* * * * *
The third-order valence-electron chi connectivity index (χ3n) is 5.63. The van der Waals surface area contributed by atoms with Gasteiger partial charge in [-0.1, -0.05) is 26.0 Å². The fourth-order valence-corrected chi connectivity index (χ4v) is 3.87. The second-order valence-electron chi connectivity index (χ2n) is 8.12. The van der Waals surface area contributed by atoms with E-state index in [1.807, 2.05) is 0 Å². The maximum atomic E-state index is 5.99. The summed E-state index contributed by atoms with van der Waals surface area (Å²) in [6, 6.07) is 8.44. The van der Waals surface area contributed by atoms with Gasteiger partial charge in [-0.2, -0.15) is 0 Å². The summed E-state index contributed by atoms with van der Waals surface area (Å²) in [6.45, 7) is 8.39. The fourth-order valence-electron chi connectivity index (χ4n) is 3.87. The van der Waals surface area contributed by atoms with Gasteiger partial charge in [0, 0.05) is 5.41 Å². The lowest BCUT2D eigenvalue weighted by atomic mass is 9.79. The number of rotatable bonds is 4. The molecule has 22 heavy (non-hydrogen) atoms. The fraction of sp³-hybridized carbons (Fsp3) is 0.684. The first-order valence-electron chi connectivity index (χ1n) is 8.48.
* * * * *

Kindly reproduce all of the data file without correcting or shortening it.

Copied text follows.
The third-order valence-electron chi connectivity index (χ3n) is 5.63. The van der Waals surface area contributed by atoms with Gasteiger partial charge in [-0.1, -0.05) is 26.0 Å². The fourth-order valence-corrected chi connectivity index (χ4v) is 3.87. The second-order valence-electron chi connectivity index (χ2n) is 8.12. The van der Waals surface area contributed by atoms with E-state index in [1.807, 2.05) is 0 Å². The maximum atomic E-state index is 5.99. The summed E-state index contributed by atoms with van der Waals surface area (Å²) in [6, 6.07) is 8.44. The van der Waals surface area contributed by atoms with Gasteiger partial charge in [-0.2, -0.15) is 0 Å². The summed E-state index contributed by atoms with van der Waals surface area (Å²) in [6.45, 7) is 8.39. The fourth-order valence-electron chi connectivity index (χ4n) is 3.87. The van der Waals surface area contributed by atoms with Gasteiger partial charge in [0, 0.05) is 5.41 Å². The lowest BCUT2D eigenvalue weighted by atomic mass is 9.79. The number of rotatable bonds is 4. The molecule has 22 heavy (non-hydrogen) atoms. The fraction of sp³-hybridized carbons (Fsp3) is 0.684. The first-order valence-electron chi connectivity index (χ1n) is 8.48.